certify that the outstanding balance of the loan remains within the 
collateral formula prescribed by the loan agreement. Borrowing base 
reporting must be performed and validated (through asset-based 
tracking reports) at least on a monthly basis and supplemented by 
periodic, but no less than annual, field examinations (audits) to be 
performed by individuals who are independent of the credit 
origination or administration process. There must be a process in 
place to ensure that the insured depository institution is 
correcting audit exceptions.
    The FDIC retains the authority to verify that institutions are 
in compliance with sound internal controls and administration 
practices for asset based loans, as discussed in Section D of this 
Appendix. Generally, the FDIC may review and audit for compliance 
all determinations made by insured depository institutions for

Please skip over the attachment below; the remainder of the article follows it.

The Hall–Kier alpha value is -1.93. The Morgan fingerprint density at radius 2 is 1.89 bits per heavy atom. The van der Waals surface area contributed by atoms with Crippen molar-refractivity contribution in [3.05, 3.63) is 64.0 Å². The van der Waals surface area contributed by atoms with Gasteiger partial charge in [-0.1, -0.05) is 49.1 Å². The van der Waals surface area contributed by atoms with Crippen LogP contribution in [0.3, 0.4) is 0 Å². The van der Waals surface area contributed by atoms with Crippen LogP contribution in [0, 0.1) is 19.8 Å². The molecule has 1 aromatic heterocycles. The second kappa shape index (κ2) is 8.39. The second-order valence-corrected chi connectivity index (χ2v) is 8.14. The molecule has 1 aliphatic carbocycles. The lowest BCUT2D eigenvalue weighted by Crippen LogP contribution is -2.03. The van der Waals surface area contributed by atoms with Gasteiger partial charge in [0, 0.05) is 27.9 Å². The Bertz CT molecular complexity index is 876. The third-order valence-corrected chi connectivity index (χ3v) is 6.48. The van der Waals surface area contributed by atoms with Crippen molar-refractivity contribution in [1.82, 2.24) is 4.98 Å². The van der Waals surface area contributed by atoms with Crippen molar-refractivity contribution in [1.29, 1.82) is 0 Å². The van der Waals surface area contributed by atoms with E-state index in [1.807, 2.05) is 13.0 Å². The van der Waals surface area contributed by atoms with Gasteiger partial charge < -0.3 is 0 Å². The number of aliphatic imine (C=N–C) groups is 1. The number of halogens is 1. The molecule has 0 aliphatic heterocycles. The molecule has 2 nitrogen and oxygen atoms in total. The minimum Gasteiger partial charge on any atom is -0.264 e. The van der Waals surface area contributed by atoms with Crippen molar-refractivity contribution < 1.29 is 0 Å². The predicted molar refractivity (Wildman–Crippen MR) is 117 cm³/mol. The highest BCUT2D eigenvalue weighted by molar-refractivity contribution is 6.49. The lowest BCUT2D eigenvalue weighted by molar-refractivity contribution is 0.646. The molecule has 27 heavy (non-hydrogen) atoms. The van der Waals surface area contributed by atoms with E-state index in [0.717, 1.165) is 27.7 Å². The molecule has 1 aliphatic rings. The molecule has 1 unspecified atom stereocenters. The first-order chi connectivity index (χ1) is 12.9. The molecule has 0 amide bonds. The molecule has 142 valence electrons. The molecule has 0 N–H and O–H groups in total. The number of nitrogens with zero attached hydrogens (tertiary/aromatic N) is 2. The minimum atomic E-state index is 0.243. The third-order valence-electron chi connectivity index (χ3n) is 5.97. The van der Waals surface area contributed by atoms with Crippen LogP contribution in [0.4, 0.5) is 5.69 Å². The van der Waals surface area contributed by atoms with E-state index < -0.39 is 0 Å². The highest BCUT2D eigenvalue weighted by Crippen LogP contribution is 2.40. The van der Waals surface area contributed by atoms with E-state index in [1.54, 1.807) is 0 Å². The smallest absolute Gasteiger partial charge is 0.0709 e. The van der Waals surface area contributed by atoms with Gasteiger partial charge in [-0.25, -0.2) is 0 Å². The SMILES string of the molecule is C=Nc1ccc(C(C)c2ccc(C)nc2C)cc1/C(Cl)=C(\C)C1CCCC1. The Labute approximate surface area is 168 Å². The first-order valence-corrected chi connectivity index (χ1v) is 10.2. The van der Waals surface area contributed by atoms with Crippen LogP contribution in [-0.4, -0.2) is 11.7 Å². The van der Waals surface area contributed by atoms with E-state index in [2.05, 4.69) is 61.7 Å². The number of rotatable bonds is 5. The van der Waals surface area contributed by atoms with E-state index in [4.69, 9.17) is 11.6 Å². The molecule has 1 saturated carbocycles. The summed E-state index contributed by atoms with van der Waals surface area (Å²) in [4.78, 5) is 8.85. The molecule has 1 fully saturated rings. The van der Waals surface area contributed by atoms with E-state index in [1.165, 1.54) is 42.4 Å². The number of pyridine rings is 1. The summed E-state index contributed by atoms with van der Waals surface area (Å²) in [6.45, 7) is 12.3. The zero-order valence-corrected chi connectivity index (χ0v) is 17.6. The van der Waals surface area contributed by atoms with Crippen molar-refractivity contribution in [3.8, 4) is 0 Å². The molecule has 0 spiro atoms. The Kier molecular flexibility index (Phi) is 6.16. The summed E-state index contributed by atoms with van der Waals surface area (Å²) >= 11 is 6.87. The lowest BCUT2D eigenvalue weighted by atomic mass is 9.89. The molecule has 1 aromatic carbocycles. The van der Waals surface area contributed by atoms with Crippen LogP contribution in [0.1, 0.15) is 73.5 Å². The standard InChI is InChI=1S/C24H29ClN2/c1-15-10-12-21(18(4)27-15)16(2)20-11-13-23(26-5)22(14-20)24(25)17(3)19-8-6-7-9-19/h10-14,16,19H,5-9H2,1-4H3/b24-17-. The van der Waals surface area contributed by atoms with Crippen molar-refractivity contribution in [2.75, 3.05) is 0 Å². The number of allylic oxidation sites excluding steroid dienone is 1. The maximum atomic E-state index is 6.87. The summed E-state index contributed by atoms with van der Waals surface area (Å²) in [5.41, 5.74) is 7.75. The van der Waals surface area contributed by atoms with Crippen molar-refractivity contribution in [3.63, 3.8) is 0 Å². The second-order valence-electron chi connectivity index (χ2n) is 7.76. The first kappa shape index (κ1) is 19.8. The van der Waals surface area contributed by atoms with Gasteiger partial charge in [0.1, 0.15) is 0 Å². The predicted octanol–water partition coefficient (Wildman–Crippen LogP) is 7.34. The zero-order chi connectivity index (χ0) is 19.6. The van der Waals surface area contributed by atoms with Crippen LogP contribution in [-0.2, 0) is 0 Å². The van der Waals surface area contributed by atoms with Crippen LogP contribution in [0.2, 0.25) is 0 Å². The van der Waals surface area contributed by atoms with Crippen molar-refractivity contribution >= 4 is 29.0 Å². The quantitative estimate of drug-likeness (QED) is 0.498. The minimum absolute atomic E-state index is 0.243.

assessment purposes, including the exclusion of an asset based loan 
from an institution's reported higher-risk C&I loans and securities 
totals.

Floor Plan Lines of Credit Exclusion

    Floor plan loans that meet certain conditions are excluded from 
an institution's higher-risk loan totals. An excluded automotive 
dealer floor plan loan is defined as any loan, new or existing, used 
to finance the purchase of automobile inventory by an automotive 
dealer in which all of the following conditions are present:
     The loan is managed by a lender or group of lenders 
experienced in automobile dealer floor plan lending and monitoring 
collateral to ensure the borrower remains in compliance with floor 
plan limits and repayment requirements. Lenders should have 
experience in reviewing certain items, including but not limited to: 
Collateral reports, floor plan limits, floor plan aging reports, 
automobile inventory audits or inspections, and loan-to-collateral 
value (LTV) ratios. The insured depository institution must obtain